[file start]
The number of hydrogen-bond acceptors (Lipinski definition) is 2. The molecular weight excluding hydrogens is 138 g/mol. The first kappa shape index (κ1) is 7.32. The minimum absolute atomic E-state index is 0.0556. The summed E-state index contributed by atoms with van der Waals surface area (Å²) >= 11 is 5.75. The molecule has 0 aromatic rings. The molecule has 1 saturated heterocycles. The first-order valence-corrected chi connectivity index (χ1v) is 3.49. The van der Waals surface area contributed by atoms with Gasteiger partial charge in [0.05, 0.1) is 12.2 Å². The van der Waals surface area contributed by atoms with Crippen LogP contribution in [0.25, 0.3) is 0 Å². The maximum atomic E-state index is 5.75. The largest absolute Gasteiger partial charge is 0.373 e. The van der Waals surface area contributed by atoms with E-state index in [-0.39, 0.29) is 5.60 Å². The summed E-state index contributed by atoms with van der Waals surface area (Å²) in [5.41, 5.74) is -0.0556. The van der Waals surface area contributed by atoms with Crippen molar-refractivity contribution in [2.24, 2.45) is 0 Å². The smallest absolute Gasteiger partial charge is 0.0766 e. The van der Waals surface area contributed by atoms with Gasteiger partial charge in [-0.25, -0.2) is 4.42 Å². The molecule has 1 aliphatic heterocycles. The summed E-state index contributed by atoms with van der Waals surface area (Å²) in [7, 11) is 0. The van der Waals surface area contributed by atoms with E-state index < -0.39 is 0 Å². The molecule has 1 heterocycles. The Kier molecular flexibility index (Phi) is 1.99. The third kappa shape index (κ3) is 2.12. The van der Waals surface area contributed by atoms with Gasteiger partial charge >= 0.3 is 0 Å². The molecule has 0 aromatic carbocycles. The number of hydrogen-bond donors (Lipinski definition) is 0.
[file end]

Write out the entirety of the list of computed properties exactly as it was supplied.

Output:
The number of hydrogen-bond acceptors (Lipinski definition) is 2. The molecular weight excluding hydrogens is 138 g/mol. The first kappa shape index (κ1) is 7.32. The minimum absolute atomic E-state index is 0.0556. The summed E-state index contributed by atoms with van der Waals surface area (Å²) >= 11 is 5.75. The molecule has 0 aromatic rings. The molecule has 1 saturated heterocycles. The first-order valence-corrected chi connectivity index (χ1v) is 3.49. The van der Waals surface area contributed by atoms with Gasteiger partial charge in [0.05, 0.1) is 12.2 Å². The van der Waals surface area contributed by atoms with Crippen LogP contribution in [0.25, 0.3) is 0 Å². The maximum atomic E-state index is 5.75. The largest absolute Gasteiger partial charge is 0.373 e. The van der Waals surface area contributed by atoms with E-state index in [-0.39, 0.29) is 5.60 Å². The summed E-state index contributed by atoms with van der Waals surface area (Å²) in [5.41, 5.74) is -0.0556. The van der Waals surface area contributed by atoms with Crippen molar-refractivity contribution in [2.24, 2.45) is 0 Å². The smallest absolute Gasteiger partial charge is 0.0766 e. The van der Waals surface area contributed by atoms with Gasteiger partial charge in [-0.25, -0.2) is 4.42 Å². The molecule has 1 aliphatic heterocycles. The summed E-state index contributed by atoms with van der Waals surface area (Å²) in [7, 11) is 0. The van der Waals surface area contributed by atoms with E-state index < -0.39 is 0 Å². The molecule has 1 heterocycles. The Kier molecular flexibility index (Phi) is 1.99. The third kappa shape index (κ3) is 2.12. The van der Waals surface area contributed by atoms with Gasteiger partial charge >= 0.3 is 0 Å². The molecule has 0 aromatic carbocycles. The number of hydrogen-bond donors (Lipinski definition) is 0.